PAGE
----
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Israeli Film without a Political Agenda – Let’s have more of it!

November 29, 2009 – 5:16 pm3 Comments
A scene from "A Matter of Size"

A scene from "A Matter of Size"

By ariel

In March this year, I returned from a nine month spell in Israel.  While there, I stayed with some family friends in Ramat Aviv where the lady of the house is an avid Israeli and Jewish film buff.

I remarked to her on a number of occasions that I had not watched more than a couple of recent Israeli films because I don’t like when art comes with a political agenda. Whatever happened to lovely films like Salah Shabati, Kazablan, Eskimo Limon, or the exceptional Ushpizin? Why does every Israeli film have to be made through the prism of the Arab-Israel conflict or the Holocaust? Sure, all films in all cultures reflect the nature of that society, but not to such a political, soul-searching extent. I lamented the lack of Israeli filmmakers who are willing to produce a simple love story or comedy without all the political and emotional baggage.

How pleased I was to discover that the opening night screening at the Festival of Jewish Cinema in Sydney would be of the new Israeli comedy, A Matter of Size (in Hebrew, Sippur Gadol literally, A Big Story). I immediately purchased tickets to what would promise to be a light hearted comedy about a group of obese Israelis who – led by a shy chef named Herzl – give up on the ideal physical image and embrace their size to form a sumo wrestling club. (For details see here).

Fluent Hebrew speakers will have much more fun with this film as they revel in the uniqueness of modern Israeli slang. When it comes to foreign films, I am usually sceptical of subtitles, often finding that slang and idioms are not translated effectively. However, in this case (as with another film I saw at the Festival), the translators do a near exemplary job in conveying the nuances of the dialogue. Very satisfying for a language stickler like myself.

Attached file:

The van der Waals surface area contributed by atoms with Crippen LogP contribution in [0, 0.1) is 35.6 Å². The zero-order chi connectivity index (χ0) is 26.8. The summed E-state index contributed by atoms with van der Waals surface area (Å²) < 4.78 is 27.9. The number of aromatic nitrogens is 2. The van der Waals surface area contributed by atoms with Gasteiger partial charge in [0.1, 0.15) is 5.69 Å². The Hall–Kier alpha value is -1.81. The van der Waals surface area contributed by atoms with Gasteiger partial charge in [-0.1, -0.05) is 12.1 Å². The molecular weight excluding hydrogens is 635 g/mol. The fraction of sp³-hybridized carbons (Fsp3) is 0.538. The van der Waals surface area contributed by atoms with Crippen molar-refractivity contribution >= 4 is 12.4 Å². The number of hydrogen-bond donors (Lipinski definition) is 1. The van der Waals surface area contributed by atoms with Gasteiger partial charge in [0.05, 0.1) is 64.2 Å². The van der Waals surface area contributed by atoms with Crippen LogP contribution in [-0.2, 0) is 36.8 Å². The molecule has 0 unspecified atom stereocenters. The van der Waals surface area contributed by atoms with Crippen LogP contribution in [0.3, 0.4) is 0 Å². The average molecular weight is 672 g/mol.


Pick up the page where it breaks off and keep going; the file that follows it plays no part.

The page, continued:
If you see one film at the festival this year, make it A Matter of Size. For those like me, who are frankly sick of the recent trend of political cinema emerging from Israel, this will be a pleasant night out, guaranteed to leave you in stitches. As the festival website states, this film is “[a] declaration of personal pride and feeling good about oneself, this is a touching and life-affirming film”. I can’t wait for the DVD release!

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  • frosh says:


    Is your frustration with politics in art/film because you do not like any politics at all to be mixed in with entertainment, or rather because you perceive  that politics embedded in art seems to almost always come from the same political wing?

  • ariel says:

    frosh, it’s your first point.
    Having said that, as much as I would rather not see politcs in art at all, it would be nice if there were some more “proud to be Israeli” works made if only to balance out the left-wing self flagellation out there.
    When it comes to political satire, I have no problem at all, as long as both sides are treated the same way.

  • I don’t have a problem with artists making political statements (providing they do this with some understanding of the issue). Problem is that too many Israeli films seem to be about the conflict, to the point where everyone seems to think that it defines Israel, which it certainly doesn’t. There is so much more to the country than its conflict with its neighbours, and citizens should be telling those stories as well.

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